The word flan can mean many things in the culinary world. It can be a dessert with a low, flat pastry base made of flour (either short crust or sponge), or, it can be a large baked sweet custard. Or, it can be a savoury dish.
The food historian Alan Davidson wrote,
“Flan, a term with two meanings. The one most familiar in Britain… is ‘An open pastry or sponge case containing a sweet or savoury filling.’ A typical flan of this sort is round, with shortcrust pastry. It is either baked blind before the hot or cold filling is added, or baked with the filling. The filling, especially if it is a sweet one, may incorporate custard. In France the term flan carries the first meaning described above, but often has the second meaning: a sweet custard which is baked in a mould in the oven until set… the second meaning is the one which is used in Spain and Portugal, where flan is a standard dessert… This second and very widespread meaning is the one which correspond to the etymology of the term. The Old French flaon, derived from the Latin flado, had as its principal meaning ‘a custard’. Davidson, Alan. The Penguin Companion to Food. London: The Penguin Group, 2002. Page 365.
Henri-Paul Pellaprat, co-founder of Le Cordon Bleu school, wrote:
“Tarts and flans: These are usually made of short crust pastry, but flaky pastry is sometimes used for for apple and rhubarb tarts. Flans are composed of fruit with custard cream, confectioner’s cream or fresh cream. They are more elaborate than tarts which use only fruit.” Pellaprat, H.P. Modern French Culinary Art. London: Virtue & Company Ltd. 1969. Page 846.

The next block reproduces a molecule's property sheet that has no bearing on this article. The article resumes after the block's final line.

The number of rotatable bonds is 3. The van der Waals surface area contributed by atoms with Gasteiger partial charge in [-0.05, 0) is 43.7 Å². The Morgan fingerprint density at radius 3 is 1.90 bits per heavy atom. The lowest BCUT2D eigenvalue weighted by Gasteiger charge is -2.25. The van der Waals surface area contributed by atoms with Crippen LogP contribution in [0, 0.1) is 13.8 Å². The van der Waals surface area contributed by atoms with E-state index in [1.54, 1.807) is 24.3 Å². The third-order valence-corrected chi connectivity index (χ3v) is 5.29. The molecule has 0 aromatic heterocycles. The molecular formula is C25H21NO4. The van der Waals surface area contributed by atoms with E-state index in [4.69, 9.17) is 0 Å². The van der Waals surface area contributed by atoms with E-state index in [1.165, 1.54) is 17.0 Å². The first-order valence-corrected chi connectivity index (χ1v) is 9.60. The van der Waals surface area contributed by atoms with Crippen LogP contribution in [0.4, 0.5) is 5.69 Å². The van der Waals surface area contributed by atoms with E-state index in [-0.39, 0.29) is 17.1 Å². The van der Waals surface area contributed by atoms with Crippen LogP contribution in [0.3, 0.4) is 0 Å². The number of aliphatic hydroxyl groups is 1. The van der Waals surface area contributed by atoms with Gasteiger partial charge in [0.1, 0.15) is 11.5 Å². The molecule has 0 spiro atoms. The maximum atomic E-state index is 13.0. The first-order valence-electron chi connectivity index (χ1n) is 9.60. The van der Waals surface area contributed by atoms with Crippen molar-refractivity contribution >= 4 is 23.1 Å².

The Larousse Gastronomique (1988 edition) says:
“Flan: an open tart filled with fruit, a cream, or savoury mixture. A flan may be served as a hot entree or as a dessert. The word comes from the Old French flaon, from the Latin flado (a flat cake). Flans have been in existence for centuries. They are mentioned in the works of the Latin poet Fortunatus (530 – 609 AD), and featured in medieval cookery — Taillevent gave numerous recipes for flans. The word flan in France and Spain is also used for an egg custard, often caramel-flavoured, that is made in a mould and then turned out and served cold.” Lang, Jennifer Harvey, ed. Larousse Gastronomique. New York: Crown Publishers. English edition 1988. Page 445.
Savoury flans found in the English speaking world are like the Spanish versions, being essentially a large baked custard, but will be more solid and contain vegetables or meat, and essentially be a crust-less quiche.
Latin “flado” (meaning “custard”) >> Old French “Flaon” >> Middle English >> “flaton” >> “flawn” >> “flan”.
|↑1||Davidson, Alan. The Penguin Companion to Food. London: The Penguin Group, 2002. Page 365.|
|↑2||Pellaprat, H.P. Modern French Culinary Art. London: Virtue & Company Ltd. 1969. Page 846.|
|↑3||Lang, Jennifer Harvey, ed. Larousse Gastronomique. New York: Crown Publishers. English edition 1988. Page 445.|